How to use MOSFETs ?


I was told on another forum, that the way to switch "large" currents is a MOSFET since a regular transistor cant, atleast not from a mcu output.

Now I have a few of these IRF530 MOSFETs, and are trying to get them working.

I connect ground/common to one of the outer legs, a led (cathode) to the other outer leg. The anode of the led to VDC+ (4V) Then I connect the base to a 1K resistor and then to common/ground.

So in my understanding, when I apply power the led should be off, well its not, no matter where I connect the base with 1K resistor, the led is always on.

I tried searching google for some guides, and found some, but I cant get their exsamples to work, the led is either always on or off, no matter what the gate/middle led is.


Reply to
Jan Nielsen
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You don't connect ground to "one of the outer legs". Insure you connect the Vss leg ground. That is the 'S' lead or source.

Connect the LED cathode to the Vdd leg. That is the 'D' or drain pin. You then need a current limiting resistor in series with the LED anode. The value of the resistor depends upon the power supply voltage and the current specified for the LED. 10mA is a good round number. Connect the other end of the resistor to the positive power source.

The 'G' or gate of the IRF-530 doesn't require a limiting resistor as the device is a MOSFET. It is an N channel MOSFET so applying a positive voltage to this pin will activate the LED. Grounding the pin will deactivate the LED.

The device is sensitive to static electricity so you can damage it by touching the pins or by not observing ESD precautions.

Reply to
Lord Garth

The first hit is the data sheet:

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Terminal 3 is the source, which goes to ground.

Jumper that to terminal 1 to turn the gate off, and connect your led and current limiting resistor between the positive supply and terminal 2 (also the tab), which is the drain.

This should result in a very dim or off led (just the leakage current).

Turning the mosfet on is accomplished by bringing the gate up to a positive voltage with respect to the source. Unfortunately, from the Electrical Characteristics section, you will find that 10 volts is needed to get the thing essentially all the way on. The gate threshold voltage (where the channel just begins to turn on) may be anywhere between 2 and 4 volts.

If you want to switch a large current from a logic level signal, you need a logic level (low gate threshold) device. For instance:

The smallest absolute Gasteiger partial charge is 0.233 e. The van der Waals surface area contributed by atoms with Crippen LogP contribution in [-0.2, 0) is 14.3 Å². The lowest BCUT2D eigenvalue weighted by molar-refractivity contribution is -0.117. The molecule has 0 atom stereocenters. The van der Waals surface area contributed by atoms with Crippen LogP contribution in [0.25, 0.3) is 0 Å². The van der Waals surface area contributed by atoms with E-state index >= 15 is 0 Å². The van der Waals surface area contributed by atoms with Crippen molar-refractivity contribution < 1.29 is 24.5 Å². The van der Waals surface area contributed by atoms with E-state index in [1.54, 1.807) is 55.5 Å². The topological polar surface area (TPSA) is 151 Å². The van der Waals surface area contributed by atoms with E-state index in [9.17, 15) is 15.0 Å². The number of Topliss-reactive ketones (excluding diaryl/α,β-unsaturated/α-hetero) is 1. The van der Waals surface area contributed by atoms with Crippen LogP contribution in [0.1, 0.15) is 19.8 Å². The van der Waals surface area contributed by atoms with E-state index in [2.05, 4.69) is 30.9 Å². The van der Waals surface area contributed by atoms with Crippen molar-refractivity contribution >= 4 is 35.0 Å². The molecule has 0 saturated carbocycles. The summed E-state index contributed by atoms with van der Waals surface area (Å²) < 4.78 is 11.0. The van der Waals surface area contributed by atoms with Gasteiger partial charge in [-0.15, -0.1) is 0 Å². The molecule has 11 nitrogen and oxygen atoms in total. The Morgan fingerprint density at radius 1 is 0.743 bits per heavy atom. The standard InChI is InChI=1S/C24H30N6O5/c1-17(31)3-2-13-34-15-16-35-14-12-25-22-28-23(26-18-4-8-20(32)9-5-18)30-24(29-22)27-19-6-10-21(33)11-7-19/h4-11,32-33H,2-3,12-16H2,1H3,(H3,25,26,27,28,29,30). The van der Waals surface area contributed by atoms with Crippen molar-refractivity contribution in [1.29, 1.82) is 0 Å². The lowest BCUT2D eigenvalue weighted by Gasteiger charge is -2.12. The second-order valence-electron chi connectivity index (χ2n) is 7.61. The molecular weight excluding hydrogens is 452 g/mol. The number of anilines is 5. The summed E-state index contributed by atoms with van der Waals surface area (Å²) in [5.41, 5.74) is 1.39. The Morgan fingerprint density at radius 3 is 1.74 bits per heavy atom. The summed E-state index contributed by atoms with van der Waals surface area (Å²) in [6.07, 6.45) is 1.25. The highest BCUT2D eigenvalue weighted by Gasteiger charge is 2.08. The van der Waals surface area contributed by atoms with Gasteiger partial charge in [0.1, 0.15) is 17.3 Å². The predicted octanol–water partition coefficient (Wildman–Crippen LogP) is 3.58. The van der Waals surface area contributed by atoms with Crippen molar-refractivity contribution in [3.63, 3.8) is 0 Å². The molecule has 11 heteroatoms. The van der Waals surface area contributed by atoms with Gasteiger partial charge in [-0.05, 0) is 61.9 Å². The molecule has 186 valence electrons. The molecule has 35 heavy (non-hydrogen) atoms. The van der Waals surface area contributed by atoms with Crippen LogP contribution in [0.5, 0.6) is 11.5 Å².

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Reply to
John Popelish

_____ | o | |_____| /_____/| | IRF || | 530 || |_____|/ | | | | | +----Source | +------Drain Gate

Source to ground, drain to LED, LED to resistor, resistor to +


Reply to

ehsjr skrev:

Oh, I thought gate was the middle, since the datasheet didnt show a clean pinout, atleast not the one I found.

Thanks, it works.


Reply to
Jan Nielsen

Hello, A MOSFET gate looks superficially like a Capacitor. It gets more interesting when you begin to drive them at higher frquencies. At the same time if is a large device then you will begin to see an appreciable charging current pulses from the output of your Micro. In this regard, I would install a current limiting resistor, in order not to overload the output pin spec.

In the case of a large MOSFET, the drive power is equal to P = f*C*V^2, where f is drive frequency, C is the gate capacitance, and the V is the drive voltage. Some people like to drive them with a negative voltage (me included) when off, such that any dv/dt seen on the drain-source route, does not take the gate positive due to the drain-source capacitance, and so turning it on mistakenly.

There is usually a resistor stated as suitable for the gate drive of the FET, you see it in the spec data sheets. This should be taken as the minimum resistance to drive the fet with. Also remember if you are switching the FET *really* smartly you will see some RF emission due to the harmonics of the very fast transtition of voltage due to the switching speeds.

Is that of use?


Rob Wilson, Robstech Consulting Ltd, UK.

Reply to
Robert Wilson

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